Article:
Balancing Supply & Demand: The 5 Core Steps

Alignment of demand and supply has been the subject of extensive research but is still a pain point for many organizations, causing either lost sales on the one hand or holding excess inventory on the other. Unfortunately, under or overstocking is often viewed as binary choice that has to be made, but there is another solution – balancing supply and demand.

Let’s take a look at what under and overstocking means for different functions in the business.

From the point of view of Sales, understocking means:

  • Missing sales targets
  • Not being able to earn bonuses
  • Empty shelves at retailer store meaning lost sales
  • Risk of paying penalties to contractual retailers
  • Poor customer service which can cause customers to go elsewhere

From the point of view of Supply Chain, overstocking means:

  • Limited space in warehouse, causing higher inventory holding costs
  • Increased cost of rent if space is not enough to hold stock
  • Increased risk of product obsolesce if shelf-life is limited
  • Having to offer discounts to clear excess stock, impacting profitability
  • Higher labor costs to manage the stock on a regular basis.

Thus, none of the managers on the supply side want to be overstocked but salespeople do so they can take advantage of all opportunities in the market. But it doesn’t have to be either/or. Instead we can find a balance that satisfies the need to both sell as much as possible without incurring the costs of holding excess stock.

How To Find The Balance Between Over & Understocking

1 – Understand Consumer Demand

The first thing is to understand demand, i.e., what consumers want and where. To do so, companies need to learn what shoppers can afford, what products they prefer and why, and environmental and cultural factors that have an impact on consumer behavior.

For instance, if the consumer demands high-end premium products in your store or region, there is no reason to overstock brands that are cheaply made or packaged in boxes with unreadable labels. This calls for historical data to ensure that sales trends, seasonality, and validity in the market can be scanned periodically. With statistical modeling we can take this sales data and extrapolate future demand. Depending on the industry, companies need to review historical sales and update forecasts daily, weekly, monthly and quarterly, depending on the product type.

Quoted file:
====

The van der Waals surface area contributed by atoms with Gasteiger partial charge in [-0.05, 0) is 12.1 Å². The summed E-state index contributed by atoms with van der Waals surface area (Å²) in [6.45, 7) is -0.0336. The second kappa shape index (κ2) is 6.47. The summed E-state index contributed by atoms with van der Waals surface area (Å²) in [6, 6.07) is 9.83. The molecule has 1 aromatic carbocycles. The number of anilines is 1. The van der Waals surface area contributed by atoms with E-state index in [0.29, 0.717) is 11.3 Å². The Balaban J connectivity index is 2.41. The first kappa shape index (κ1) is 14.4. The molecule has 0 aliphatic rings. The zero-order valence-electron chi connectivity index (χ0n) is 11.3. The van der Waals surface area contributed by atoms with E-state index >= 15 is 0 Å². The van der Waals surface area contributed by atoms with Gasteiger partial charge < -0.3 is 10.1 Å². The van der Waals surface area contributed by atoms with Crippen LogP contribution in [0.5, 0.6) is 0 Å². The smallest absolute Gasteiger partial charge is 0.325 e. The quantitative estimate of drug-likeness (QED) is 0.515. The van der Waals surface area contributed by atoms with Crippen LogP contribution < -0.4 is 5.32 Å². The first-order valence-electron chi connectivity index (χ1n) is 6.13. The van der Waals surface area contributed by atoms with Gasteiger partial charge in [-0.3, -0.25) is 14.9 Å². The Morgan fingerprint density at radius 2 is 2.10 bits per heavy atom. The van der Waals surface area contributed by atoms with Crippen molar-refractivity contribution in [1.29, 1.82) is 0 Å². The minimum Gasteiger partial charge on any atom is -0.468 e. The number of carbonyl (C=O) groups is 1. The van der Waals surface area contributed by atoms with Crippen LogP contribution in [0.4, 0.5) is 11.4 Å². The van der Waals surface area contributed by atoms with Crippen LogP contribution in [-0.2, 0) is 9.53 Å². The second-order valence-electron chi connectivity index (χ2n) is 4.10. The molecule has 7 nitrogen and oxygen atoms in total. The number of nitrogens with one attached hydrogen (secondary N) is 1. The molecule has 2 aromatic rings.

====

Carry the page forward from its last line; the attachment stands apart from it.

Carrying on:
This approach is also same for suppliers who need to analyze the demand coming from each retailer and store and consumer characteristics. Overall, these actions enable a much clearer picture of what consumers want and what they don’t. When we know this, we have a foundation to start meeting this demand with the necessary supply.

2 – Invest In Your Demand/Supply Planners

A good understanding of demand cannot be achieved with historical data alone. You need good demand and/or supply planners, who are knowledgeable about product groups and categories and aware of external factors that may affect consumption, and who are equipped with knowledge of demand management and forecasting methodologies. Not everything cannot be found in the data. The impact of a competitor’s in-store promotion, cultural impacts forming shopping habits, background of expatriates in the city/region etc. are only some of the factors that planners should consider when generating forecasts, planning supply, and setting stock levels.

Demand management is a specific area that includes many techniques, methodologies and nuances unique to the role, thus making education and training crucial. Planners should know which forecasting techniques to use for which data set, how to aggregate forecasts with factors affecting demand, and when to adjust forecasts with qualitative judgment. Being knowledgeable about a particular product category is a competitive advantage for planners because it allows us to understand the likely impact of promotions and competitor activities. It also enables better communication with the sales team, who we rely on for input into the forecasts and customer information.

3 – Forecasts Feed The Supply Plan

Let me ask you the following question: Does your company look to just hit monthly sales targets or to enhance profitability in the long-run?

If the goal is to just close the month with sales targets achieved, let the sales team create and approve the forecast. This is how it works at most suppliers and distributors. Don’t get me wrong, the contribution of the sales team to any business is incredibly important but they do not have the expertise to create forecasts that represent true demand. Salespeople have the unconscious habit of being optimistic on sales targets, which must be tempered by data-focused demand planners.